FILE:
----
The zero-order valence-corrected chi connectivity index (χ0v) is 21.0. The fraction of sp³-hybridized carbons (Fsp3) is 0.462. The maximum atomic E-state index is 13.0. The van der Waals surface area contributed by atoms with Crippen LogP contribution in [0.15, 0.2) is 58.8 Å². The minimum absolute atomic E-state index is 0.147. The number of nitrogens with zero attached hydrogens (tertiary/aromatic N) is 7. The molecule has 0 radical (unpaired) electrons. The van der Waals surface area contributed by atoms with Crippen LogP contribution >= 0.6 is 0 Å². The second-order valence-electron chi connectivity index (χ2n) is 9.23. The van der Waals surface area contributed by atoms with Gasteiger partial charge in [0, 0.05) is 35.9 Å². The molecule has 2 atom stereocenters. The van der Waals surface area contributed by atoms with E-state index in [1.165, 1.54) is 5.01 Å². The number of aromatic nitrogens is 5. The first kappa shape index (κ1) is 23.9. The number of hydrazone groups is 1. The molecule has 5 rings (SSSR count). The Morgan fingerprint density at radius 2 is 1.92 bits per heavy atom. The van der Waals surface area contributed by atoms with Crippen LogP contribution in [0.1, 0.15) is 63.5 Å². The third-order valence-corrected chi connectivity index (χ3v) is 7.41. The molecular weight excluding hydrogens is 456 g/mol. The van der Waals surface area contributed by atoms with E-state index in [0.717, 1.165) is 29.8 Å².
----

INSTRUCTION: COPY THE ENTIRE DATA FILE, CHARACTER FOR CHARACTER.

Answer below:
The zero-order valence-corrected chi connectivity index (χ0v) is 21.0. The fraction of sp³-hybridized carbons (Fsp3) is 0.462. The maximum atomic E-state index is 13.0. The van der Waals surface area contributed by atoms with Crippen LogP contribution in [0.15, 0.2) is 58.8 Å². The minimum absolute atomic E-state index is 0.147. The number of nitrogens with zero attached hydrogens (tertiary/aromatic N) is 7. The molecule has 0 radical (unpaired) electrons. The van der Waals surface area contributed by atoms with Crippen LogP contribution >= 0.6 is 0 Å². The second-order valence-electron chi connectivity index (χ2n) is 9.23. The van der Waals surface area contributed by atoms with Gasteiger partial charge in [0, 0.05) is 35.9 Å². The molecule has 2 atom stereocenters. The van der Waals surface area contributed by atoms with E-state index in [1.165, 1.54) is 5.01 Å². The number of aromatic nitrogens is 5. The first kappa shape index (κ1) is 23.9. The number of hydrazone groups is 1. The molecule has 5 rings (SSSR count). The Morgan fingerprint density at radius 2 is 1.92 bits per heavy atom. The van der Waals surface area contributed by atoms with Crippen LogP contribution in [0.1, 0.15) is 63.5 Å². The third-order valence-corrected chi connectivity index (χ3v) is 7.41. The molecular weight excluding hydrogens is 456 g/mol. The van der Waals surface area contributed by atoms with E-state index in [0.717, 1.165) is 29.8 Å².